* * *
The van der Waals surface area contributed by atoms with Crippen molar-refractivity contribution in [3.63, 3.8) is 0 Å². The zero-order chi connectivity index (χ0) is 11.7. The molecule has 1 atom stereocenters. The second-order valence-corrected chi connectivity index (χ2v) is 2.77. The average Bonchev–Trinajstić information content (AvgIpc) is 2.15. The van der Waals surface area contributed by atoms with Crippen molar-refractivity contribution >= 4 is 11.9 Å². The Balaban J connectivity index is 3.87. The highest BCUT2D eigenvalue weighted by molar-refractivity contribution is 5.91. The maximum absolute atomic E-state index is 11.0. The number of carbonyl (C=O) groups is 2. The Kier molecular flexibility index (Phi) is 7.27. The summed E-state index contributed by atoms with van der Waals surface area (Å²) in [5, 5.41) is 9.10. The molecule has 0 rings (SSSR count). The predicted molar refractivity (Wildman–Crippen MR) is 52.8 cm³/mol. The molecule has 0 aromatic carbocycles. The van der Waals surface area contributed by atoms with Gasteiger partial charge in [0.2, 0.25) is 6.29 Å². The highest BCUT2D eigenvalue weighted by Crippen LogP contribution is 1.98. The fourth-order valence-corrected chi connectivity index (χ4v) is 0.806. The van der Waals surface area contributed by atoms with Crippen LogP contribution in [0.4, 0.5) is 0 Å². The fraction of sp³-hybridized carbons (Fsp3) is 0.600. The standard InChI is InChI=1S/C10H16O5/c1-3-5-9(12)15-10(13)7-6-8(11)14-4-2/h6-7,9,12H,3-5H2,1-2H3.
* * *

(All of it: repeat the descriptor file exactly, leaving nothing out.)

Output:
The van der Waals surface area contributed by atoms with Crippen molar-refractivity contribution in [3.63, 3.8) is 0 Å². The zero-order chi connectivity index (χ0) is 11.7. The molecule has 1 atom stereocenters. The second-order valence-corrected chi connectivity index (χ2v) is 2.77. The average Bonchev–Trinajstić information content (AvgIpc) is 2.15. The van der Waals surface area contributed by atoms with Crippen molar-refractivity contribution >= 4 is 11.9 Å². The Balaban J connectivity index is 3.87. The highest BCUT2D eigenvalue weighted by molar-refractivity contribution is 5.91. The maximum absolute atomic E-state index is 11.0. The number of carbonyl (C=O) groups is 2. The Kier molecular flexibility index (Phi) is 7.27. The summed E-state index contributed by atoms with van der Waals surface area (Å²) in [5, 5.41) is 9.10. The molecule has 0 rings (SSSR count). The predicted molar refractivity (Wildman–Crippen MR) is 52.8 cm³/mol. The molecule has 0 aromatic carbocycles. The van der Waals surface area contributed by atoms with Gasteiger partial charge in [0.2, 0.25) is 6.29 Å². The highest BCUT2D eigenvalue weighted by Crippen LogP contribution is 1.98. The fourth-order valence-corrected chi connectivity index (χ4v) is 0.806. The van der Waals surface area contributed by atoms with Crippen LogP contribution in [0.4, 0.5) is 0 Å². The fraction of sp³-hybridized carbons (Fsp3) is 0.600. The standard InChI is InChI=1S/C10H16O5/c1-3-5-9(12)15-10(13)7-6-8(11)14-4-2/h6-7,9,12H,3-5H2,1-2H3.